Stanton: once a stretch of cheap motels catering to theme park tourists before the advent of the 5 freeway, then an industrial-looking, dingy gangland with no "there" there, and now increasingly a city on the vanguard of Orange County's gastronomic revolution. Hyperbole? Perhaps... but there can be little hyperbole when it comes to Gomen, on Katella and Knott, on the edge of the city of Cypress.
Chuuka Soba Gomen is certainly no secret, no undiscovered find lost in the back of some grimy strip mall. Its existence is well-known to ramen lovers, and most especially to employees of the Japanese-owned corporations that have spread southward from Torrance. The badges say Mitsubishi and Bandai, the traditional menu cards hanging from a wood post are exclusively in Japanese (though the menu is in English), and the default language of 90% of people who eat there is Japanese: good omens all.
The menu is nearly all ramen and its accoutrements, with a broad spectrum of ramens available. There are tonkotsu ramens flavored with soy, salt, or miso; there are chicken-based ramens that more closely approximate Tokyo style. While you can get a combination set with decent if uninteresting fried rice, it would be better to just eat ramen and, if you are still hungry and have broth left, to ask for a refill of noodles for an upcharge (kaedama, kudasai).
The tonkotsu broth was excellent. A bit non-traditional, though: there's an elusive flavor at the beginning that gets stronger as you slurp your way through the bowl. Roasted garlic is not exactly in the canonical list of things that enrich tonkotsu broth, but it's a nice addition and lends a buttery flavor to the soup without resorting to even more animal fat. Purists will undoubtedly sniff at this; too bad, eat the non-garlicky chicken broth instead.
The noodles themselves were cooked absolutely perfectly; still springy, but not so much that they seemed undercooked. They came apart with a single bite and they carried the heavy-bodied broth beautifully. The portion was exactly appropriate for the size bowl, which tells me that someone in the kitchen has been studying how to make the perfectly proportioned bowl of ramen for a long time.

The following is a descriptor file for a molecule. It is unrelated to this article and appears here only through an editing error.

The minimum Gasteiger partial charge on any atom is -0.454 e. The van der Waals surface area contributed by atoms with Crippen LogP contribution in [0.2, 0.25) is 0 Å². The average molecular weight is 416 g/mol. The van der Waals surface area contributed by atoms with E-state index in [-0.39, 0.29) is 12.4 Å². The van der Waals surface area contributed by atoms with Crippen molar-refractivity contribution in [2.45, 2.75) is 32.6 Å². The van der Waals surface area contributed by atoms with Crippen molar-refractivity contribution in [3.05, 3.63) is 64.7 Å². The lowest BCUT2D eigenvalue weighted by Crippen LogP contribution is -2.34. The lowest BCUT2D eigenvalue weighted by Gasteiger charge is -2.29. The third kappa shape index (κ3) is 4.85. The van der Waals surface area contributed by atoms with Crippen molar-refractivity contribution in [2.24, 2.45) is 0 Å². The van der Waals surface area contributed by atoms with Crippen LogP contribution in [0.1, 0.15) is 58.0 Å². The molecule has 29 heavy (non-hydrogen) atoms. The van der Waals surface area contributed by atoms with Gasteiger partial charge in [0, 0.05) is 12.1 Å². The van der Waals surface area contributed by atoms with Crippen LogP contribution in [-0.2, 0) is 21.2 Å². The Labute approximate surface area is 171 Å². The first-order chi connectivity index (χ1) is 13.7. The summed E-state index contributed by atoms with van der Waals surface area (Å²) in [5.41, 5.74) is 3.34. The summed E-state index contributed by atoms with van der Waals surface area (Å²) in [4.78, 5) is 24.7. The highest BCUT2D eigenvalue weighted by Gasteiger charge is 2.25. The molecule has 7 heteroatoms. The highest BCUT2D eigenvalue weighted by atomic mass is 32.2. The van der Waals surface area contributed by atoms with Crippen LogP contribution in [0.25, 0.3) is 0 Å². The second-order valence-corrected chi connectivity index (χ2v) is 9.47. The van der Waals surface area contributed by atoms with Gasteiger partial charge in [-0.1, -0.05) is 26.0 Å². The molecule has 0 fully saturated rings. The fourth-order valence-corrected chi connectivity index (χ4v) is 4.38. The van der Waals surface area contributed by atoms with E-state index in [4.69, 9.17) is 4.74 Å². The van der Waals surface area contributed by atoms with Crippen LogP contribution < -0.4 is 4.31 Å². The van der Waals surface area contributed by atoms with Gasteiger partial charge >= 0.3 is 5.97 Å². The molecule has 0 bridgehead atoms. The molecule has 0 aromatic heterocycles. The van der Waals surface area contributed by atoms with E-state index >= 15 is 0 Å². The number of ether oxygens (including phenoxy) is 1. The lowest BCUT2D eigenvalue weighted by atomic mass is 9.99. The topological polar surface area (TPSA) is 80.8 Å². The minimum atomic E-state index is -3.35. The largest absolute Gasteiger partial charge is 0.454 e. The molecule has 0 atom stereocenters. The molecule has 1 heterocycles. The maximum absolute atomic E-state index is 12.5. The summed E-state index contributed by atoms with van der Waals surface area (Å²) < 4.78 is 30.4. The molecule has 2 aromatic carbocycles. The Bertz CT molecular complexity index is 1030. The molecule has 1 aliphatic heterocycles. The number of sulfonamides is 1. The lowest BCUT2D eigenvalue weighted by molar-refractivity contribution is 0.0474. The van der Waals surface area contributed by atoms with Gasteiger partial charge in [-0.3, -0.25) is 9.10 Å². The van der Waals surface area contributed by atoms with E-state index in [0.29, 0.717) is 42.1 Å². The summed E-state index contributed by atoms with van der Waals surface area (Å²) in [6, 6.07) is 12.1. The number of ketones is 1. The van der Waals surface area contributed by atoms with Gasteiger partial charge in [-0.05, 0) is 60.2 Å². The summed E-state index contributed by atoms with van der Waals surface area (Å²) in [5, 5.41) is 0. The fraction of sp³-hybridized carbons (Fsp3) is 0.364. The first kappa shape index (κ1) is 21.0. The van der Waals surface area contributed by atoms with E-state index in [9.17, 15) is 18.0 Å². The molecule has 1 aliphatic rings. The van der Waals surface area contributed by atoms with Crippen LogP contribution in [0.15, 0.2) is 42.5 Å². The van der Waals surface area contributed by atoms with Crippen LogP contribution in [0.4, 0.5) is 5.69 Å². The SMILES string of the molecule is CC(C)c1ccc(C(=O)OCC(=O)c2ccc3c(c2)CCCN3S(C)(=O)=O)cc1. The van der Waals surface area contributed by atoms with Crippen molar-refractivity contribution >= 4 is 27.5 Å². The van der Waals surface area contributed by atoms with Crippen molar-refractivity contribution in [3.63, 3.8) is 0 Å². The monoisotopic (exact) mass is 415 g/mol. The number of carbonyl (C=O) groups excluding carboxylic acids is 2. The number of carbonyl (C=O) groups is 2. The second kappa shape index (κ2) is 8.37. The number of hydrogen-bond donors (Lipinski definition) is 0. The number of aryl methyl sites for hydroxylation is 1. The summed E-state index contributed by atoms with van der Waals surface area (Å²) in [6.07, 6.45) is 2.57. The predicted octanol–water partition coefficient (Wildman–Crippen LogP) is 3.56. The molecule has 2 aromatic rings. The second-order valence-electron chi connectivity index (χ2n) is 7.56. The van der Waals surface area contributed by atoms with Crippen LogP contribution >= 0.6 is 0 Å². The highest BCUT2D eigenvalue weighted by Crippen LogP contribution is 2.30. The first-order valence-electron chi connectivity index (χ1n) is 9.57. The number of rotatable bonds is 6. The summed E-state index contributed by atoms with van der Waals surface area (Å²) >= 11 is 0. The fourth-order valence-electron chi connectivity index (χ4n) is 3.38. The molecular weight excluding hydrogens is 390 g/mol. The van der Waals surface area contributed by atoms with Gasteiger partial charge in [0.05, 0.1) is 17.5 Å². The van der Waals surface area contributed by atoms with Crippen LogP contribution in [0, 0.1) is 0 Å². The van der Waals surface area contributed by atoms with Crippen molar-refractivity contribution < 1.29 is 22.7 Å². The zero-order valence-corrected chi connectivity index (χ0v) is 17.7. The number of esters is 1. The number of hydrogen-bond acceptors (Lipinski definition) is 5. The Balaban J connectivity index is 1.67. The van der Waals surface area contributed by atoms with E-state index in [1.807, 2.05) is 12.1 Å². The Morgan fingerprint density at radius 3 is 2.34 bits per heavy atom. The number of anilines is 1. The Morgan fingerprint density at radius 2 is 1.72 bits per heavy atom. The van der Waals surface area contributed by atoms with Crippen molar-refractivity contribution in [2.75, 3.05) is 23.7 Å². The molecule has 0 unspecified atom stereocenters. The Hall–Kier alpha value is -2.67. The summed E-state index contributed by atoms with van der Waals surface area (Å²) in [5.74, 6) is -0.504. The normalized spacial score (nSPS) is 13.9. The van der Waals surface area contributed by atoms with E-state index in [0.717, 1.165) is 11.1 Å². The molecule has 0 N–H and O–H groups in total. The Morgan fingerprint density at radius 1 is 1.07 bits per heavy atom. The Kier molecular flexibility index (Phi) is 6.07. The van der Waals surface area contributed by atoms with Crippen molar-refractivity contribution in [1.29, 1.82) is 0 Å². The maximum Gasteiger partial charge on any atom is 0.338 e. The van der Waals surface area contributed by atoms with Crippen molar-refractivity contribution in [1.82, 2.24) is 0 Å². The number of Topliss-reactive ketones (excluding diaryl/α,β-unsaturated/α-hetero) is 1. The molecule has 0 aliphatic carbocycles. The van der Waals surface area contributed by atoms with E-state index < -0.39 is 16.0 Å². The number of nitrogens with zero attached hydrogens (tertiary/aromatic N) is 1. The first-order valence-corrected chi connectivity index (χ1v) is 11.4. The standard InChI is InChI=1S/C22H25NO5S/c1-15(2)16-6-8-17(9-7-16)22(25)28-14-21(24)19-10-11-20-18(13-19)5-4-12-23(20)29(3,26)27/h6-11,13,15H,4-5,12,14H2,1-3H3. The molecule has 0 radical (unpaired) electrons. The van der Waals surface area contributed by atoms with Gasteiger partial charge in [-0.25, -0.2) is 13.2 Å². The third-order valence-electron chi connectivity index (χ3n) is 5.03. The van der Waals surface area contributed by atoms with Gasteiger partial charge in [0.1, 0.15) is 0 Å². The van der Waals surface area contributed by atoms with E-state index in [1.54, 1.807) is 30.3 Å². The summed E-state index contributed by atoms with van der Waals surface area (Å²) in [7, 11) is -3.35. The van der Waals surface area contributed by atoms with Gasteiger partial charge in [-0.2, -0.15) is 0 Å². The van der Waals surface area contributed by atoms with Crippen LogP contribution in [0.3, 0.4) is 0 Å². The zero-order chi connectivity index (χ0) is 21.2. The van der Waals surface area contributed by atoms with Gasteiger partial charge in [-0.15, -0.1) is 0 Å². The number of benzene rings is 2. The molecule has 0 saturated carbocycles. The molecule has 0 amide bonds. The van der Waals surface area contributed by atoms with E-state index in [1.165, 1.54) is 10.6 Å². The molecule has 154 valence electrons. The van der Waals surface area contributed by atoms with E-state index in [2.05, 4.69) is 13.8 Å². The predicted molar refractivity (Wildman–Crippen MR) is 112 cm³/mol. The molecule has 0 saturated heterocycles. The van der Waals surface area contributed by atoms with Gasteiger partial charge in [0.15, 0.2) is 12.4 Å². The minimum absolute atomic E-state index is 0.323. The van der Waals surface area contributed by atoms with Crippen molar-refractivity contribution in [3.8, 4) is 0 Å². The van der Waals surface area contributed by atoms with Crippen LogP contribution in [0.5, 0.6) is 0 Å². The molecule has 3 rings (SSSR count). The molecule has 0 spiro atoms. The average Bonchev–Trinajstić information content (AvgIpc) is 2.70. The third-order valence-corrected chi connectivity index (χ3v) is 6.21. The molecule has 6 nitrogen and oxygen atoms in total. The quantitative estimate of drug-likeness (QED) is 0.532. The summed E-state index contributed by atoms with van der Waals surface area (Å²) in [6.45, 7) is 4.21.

The toppings we ordered were all top-notch, though I made a mistake by ordering extra eggs. It's not that the eggs were bad--far from it, they had been cooked twice and yet avoided any hint of chalkiness in the yolk or rubbery texture in the white--but there were better options.
What I should have ordered was extra chashu; it came fanned out around the edge of the bowl, which I initially took to be an unsubtle display of plate design akin to the tortured towers of food from ten years ago. As with most things Japanese, though, there was good science behind the gaudy display.
Through some miracle of butchery, the chashu was sliced absolutely perfectly, so that as a piece slipped down into the hot broth, the pork fat that ringed the edge was nearly instantaneously changed into a quivering mass of collagen, yielding a texture that every Los Angeles restaurant serving braised pork belly would give their eye-teeth to replicate.
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I should have added extra vegetables, too; seasonal vegetables, all fresh, with none of the telltale coppery taste of a frozen vegetable. My wife ordered it with hers and I watched with envy as they disappeared.
If I have one complaint about Gomen, it's the bizarre hours that engender long waits; the restaurant is open Monday through Saturday from 11:30 to 2:30 p.m., and then for dinner from 5:30 p.m. to 10:30 p.m. on Fridays and Saturdays only. The waits can be epic and are the subject of nearly every review to date about the place; all I will add is that when we left at 1:15 p.m., there were three dozen empty seats available.
While I rarely lavish unmetered praise on a restaurant, Gomen was a serendipitous shock to my system. I would go so far as to say that I would prefer to eat ramen here, wait times and all, than at Santouka in the so-crowded Mitsuwa food halls.